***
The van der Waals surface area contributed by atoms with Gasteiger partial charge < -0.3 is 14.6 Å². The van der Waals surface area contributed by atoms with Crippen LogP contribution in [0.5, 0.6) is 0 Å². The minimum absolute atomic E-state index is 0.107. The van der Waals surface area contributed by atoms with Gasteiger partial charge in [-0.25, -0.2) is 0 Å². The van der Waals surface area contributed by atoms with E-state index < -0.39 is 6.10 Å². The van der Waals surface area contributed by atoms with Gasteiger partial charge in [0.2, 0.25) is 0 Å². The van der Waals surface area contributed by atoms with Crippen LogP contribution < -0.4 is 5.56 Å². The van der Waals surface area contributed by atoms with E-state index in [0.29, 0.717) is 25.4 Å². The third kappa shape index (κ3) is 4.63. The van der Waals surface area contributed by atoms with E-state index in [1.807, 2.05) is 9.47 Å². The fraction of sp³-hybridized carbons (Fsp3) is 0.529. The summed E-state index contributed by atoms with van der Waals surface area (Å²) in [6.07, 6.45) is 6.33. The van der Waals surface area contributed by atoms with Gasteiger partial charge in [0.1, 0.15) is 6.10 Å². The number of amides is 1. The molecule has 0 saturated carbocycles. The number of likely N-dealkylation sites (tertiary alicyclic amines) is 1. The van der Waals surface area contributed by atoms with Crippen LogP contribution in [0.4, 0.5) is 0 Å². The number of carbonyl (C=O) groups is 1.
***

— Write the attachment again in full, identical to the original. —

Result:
The van der Waals surface area contributed by atoms with Gasteiger partial charge < -0.3 is 14.6 Å². The van der Waals surface area contributed by atoms with Crippen LogP contribution in [0.5, 0.6) is 0 Å². The minimum absolute atomic E-state index is 0.107. The van der Waals surface area contributed by atoms with Gasteiger partial charge in [-0.25, -0.2) is 0 Å². The van der Waals surface area contributed by atoms with E-state index < -0.39 is 6.10 Å². The van der Waals surface area contributed by atoms with Gasteiger partial charge in [0.2, 0.25) is 0 Å². The van der Waals surface area contributed by atoms with Crippen LogP contribution < -0.4 is 5.56 Å². The van der Waals surface area contributed by atoms with E-state index in [0.29, 0.717) is 25.4 Å². The third kappa shape index (κ3) is 4.63. The van der Waals surface area contributed by atoms with E-state index in [1.807, 2.05) is 9.47 Å². The fraction of sp³-hybridized carbons (Fsp3) is 0.529. The summed E-state index contributed by atoms with van der Waals surface area (Å²) in [6.07, 6.45) is 6.33. The van der Waals surface area contributed by atoms with Gasteiger partial charge in [0.1, 0.15) is 6.10 Å². The number of amides is 1. The molecule has 0 saturated carbocycles. The number of likely N-dealkylation sites (tertiary alicyclic amines) is 1. The van der Waals surface area contributed by atoms with Crippen LogP contribution in [0.4, 0.5) is 0 Å². The number of carbonyl (C=O) groups is 1.